If so, visit these links on our site:

What is Influence and How Do You Increase It? Tips from a Media Trainer

Authenticity and Your Message – a Note from a Media Trainer


#0F0D6E;”>This post was written by Lisa Elia, a Los Angeles-based media trainer, presentation trainer, communication expert and speaker. She trains clients for media interviews, speeches, investor presentations and promotional videos. With more than 20 years of experience, Lisa has trained clients for interviews with The Today Show, Good Morning America, The Wall Street Journal and hundreds of other outlets. Lisa has been interviewed and shared her expertise with national media outlets that include Inc., Fox News, Entertainment Tonight, E! Entertainment and many others.

To receive articles like this directly in your inbox, click here. To discuss your training needs, contact the Expert Media Training™ office at 310-479-0217.



Media Interview Video Tips

Media interview video tips post by Los Angeles Media Trainer Lisa Elia, of Expert Media Training™, serving Los Angeles and clients worldwideWith the increase in opportunities for people to be interviewed by a variety of outlets, more people are becoming aware of the need for media training. As more people begin to make their own videos they may also see that it’s not always as easy as it looks to deliver content in a smooth, engaging way. Add to this the pressure of being asked questions by an inquisitive reporter and you could have a nerve-racking situation. BUT, that doesn’t have to be the case.

Like anything else you want to master, learning to handle interviews well just takes practice and guidance. Being a great speaker from the stage or being comfortable making your own promotional videos is not the same as being ready for a media interview.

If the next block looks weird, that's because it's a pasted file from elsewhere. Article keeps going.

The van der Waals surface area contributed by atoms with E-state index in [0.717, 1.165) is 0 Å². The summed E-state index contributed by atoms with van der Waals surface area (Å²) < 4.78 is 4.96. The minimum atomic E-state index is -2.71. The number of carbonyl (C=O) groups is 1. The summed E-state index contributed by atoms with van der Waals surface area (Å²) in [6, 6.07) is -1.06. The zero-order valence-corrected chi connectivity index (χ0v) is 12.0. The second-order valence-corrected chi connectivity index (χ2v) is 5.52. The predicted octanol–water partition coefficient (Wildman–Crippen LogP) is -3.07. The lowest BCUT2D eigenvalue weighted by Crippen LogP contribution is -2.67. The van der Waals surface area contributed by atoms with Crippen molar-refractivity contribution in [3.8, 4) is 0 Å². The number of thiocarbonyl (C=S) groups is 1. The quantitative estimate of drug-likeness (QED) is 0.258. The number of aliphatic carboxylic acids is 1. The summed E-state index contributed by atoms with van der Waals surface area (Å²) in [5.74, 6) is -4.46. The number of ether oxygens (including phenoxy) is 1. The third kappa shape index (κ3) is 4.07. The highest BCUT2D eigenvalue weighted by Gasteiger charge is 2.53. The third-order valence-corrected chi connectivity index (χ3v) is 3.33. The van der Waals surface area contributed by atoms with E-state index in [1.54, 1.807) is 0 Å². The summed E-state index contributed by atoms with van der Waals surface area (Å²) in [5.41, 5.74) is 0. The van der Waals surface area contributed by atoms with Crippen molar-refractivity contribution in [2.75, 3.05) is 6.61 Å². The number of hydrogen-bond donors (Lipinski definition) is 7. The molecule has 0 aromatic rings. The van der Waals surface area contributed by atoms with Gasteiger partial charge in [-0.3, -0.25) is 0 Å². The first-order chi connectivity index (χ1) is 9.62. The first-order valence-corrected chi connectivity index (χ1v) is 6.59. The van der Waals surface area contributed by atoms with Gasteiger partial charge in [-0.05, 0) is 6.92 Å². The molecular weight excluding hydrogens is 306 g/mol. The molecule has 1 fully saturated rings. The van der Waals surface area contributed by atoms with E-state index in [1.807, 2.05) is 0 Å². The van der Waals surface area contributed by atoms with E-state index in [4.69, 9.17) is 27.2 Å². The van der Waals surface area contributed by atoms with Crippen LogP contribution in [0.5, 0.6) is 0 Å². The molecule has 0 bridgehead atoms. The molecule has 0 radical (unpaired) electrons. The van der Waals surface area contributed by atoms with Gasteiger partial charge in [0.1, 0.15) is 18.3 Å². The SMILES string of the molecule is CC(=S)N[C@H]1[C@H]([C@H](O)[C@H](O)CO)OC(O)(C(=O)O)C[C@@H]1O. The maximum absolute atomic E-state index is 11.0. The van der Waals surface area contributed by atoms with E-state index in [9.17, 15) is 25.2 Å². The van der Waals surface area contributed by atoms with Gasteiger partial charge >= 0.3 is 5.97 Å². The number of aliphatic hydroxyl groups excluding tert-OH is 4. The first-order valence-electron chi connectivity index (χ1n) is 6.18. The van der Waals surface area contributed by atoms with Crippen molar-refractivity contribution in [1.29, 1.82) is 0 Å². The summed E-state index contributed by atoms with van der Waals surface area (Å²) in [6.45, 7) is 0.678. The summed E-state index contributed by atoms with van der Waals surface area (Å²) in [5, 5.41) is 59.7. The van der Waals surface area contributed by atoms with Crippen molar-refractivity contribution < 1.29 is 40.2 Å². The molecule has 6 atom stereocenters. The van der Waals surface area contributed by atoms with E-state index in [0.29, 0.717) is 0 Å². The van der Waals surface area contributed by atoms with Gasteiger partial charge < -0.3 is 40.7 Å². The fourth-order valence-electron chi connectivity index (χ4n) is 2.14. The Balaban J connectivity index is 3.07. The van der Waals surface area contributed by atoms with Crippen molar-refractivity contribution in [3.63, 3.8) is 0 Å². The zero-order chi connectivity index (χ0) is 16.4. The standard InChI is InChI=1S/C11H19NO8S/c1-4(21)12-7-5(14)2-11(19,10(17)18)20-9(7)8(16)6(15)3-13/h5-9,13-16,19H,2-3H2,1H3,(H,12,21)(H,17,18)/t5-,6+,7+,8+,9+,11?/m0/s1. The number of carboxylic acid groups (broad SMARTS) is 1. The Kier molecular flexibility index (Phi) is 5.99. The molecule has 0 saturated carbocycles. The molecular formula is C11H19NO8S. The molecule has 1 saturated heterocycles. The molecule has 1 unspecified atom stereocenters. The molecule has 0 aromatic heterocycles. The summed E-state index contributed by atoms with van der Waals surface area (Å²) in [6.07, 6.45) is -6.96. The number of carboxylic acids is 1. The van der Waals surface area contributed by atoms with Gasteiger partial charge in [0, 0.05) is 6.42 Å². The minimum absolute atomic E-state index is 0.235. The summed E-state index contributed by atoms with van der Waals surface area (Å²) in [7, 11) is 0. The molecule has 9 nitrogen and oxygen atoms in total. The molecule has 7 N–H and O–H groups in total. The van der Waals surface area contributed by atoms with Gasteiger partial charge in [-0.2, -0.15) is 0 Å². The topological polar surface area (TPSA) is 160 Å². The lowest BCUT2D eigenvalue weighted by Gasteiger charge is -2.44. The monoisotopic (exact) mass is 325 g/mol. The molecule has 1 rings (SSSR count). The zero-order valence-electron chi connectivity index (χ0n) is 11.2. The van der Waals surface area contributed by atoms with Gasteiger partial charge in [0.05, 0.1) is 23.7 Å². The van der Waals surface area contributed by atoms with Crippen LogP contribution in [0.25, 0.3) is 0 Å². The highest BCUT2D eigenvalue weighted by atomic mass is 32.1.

Here’s my analogy. Rocking out on the dance floor is to the dancing the tango beautifully, what creating your own videos well is to being great in a media interview. To explain: you may be someone who’s comfortable and even looks good freestyling on the dance floor (like creating your own videos). But, would you be able to do the tango without lessons and practice? The tango is precise and intricate and it takes practice to make it smooth and crisp (like being able to answer questions concisely, without hesitancy and with great energy).

Just as you would get training if you wanted to do the tango well, you should get media training if you want to interview well.

You may have seen my other media interview video tips, and this one will give you more to think about.

Watch the media interview video below for some quick media training tips.

Here are more resources you can access on our site.

Frequently Asked Questions about Media Training
https://expertmediatraining.com/faqs-about-media-training/

Media Interview Checklist from a Los Angeles Media Trainer
https://expertmediatraining.com/media-interview-checklist-from-a-media-trainer/

How to Create an Online Press Room That the Media Will Love
https://expertmediatraining.com/online-press-room-tips-from-media-trainer/

Prepare for TV Interviews BEFORE You Book One – Tips from an LA Media Trainer and Spokesperson
https://expertmediatraining.com/prepare-for-tv-interviews-media-trainer-tips/